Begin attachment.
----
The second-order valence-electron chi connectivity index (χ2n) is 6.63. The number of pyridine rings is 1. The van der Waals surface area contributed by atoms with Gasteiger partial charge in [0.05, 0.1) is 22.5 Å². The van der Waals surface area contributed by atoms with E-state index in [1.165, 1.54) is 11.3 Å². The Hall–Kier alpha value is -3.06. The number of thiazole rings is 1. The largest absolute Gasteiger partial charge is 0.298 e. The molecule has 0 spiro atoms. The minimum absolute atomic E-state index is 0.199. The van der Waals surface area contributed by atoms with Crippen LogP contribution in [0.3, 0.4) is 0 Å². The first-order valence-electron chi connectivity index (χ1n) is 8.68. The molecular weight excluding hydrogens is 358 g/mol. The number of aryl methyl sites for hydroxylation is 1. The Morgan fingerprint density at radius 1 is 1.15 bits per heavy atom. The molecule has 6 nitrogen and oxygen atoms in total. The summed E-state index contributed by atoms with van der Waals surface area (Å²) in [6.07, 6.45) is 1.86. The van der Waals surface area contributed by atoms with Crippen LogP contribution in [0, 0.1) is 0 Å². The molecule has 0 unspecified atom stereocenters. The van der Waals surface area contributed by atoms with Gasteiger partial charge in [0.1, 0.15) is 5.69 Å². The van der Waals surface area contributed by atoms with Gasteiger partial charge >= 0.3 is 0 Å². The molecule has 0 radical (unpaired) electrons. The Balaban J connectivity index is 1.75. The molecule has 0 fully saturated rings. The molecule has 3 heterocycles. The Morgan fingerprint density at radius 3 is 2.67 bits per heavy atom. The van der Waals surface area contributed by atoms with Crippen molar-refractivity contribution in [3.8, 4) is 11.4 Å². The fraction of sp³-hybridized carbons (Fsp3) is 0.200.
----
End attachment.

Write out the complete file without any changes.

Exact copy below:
The second-order valence-electron chi connectivity index (χ2n) is 6.63. The number of pyridine rings is 1. The van der Waals surface area contributed by atoms with Gasteiger partial charge in [0.05, 0.1) is 22.5 Å². The van der Waals surface area contributed by atoms with E-state index in [1.165, 1.54) is 11.3 Å². The Hall–Kier alpha value is -3.06. The number of thiazole rings is 1. The largest absolute Gasteiger partial charge is 0.298 e. The molecule has 0 spiro atoms. The minimum absolute atomic E-state index is 0.199. The van der Waals surface area contributed by atoms with Crippen LogP contribution in [0.3, 0.4) is 0 Å². The first-order valence-electron chi connectivity index (χ1n) is 8.68. The molecular weight excluding hydrogens is 358 g/mol. The number of aryl methyl sites for hydroxylation is 1. The Morgan fingerprint density at radius 1 is 1.15 bits per heavy atom. The molecule has 6 nitrogen and oxygen atoms in total. The summed E-state index contributed by atoms with van der Waals surface area (Å²) in [6.07, 6.45) is 1.86. The van der Waals surface area contributed by atoms with Crippen LogP contribution in [0, 0.1) is 0 Å². The molecule has 0 unspecified atom stereocenters. The van der Waals surface area contributed by atoms with Gasteiger partial charge in [0.1, 0.15) is 5.69 Å². The van der Waals surface area contributed by atoms with Gasteiger partial charge >= 0.3 is 0 Å². The molecule has 0 radical (unpaired) electrons. The Balaban J connectivity index is 1.75. The molecule has 0 fully saturated rings. The molecule has 3 heterocycles. The Morgan fingerprint density at radius 3 is 2.67 bits per heavy atom. The van der Waals surface area contributed by atoms with Crippen molar-refractivity contribution in [3.8, 4) is 11.4 Å². The fraction of sp³-hybridized carbons (Fsp3) is 0.200.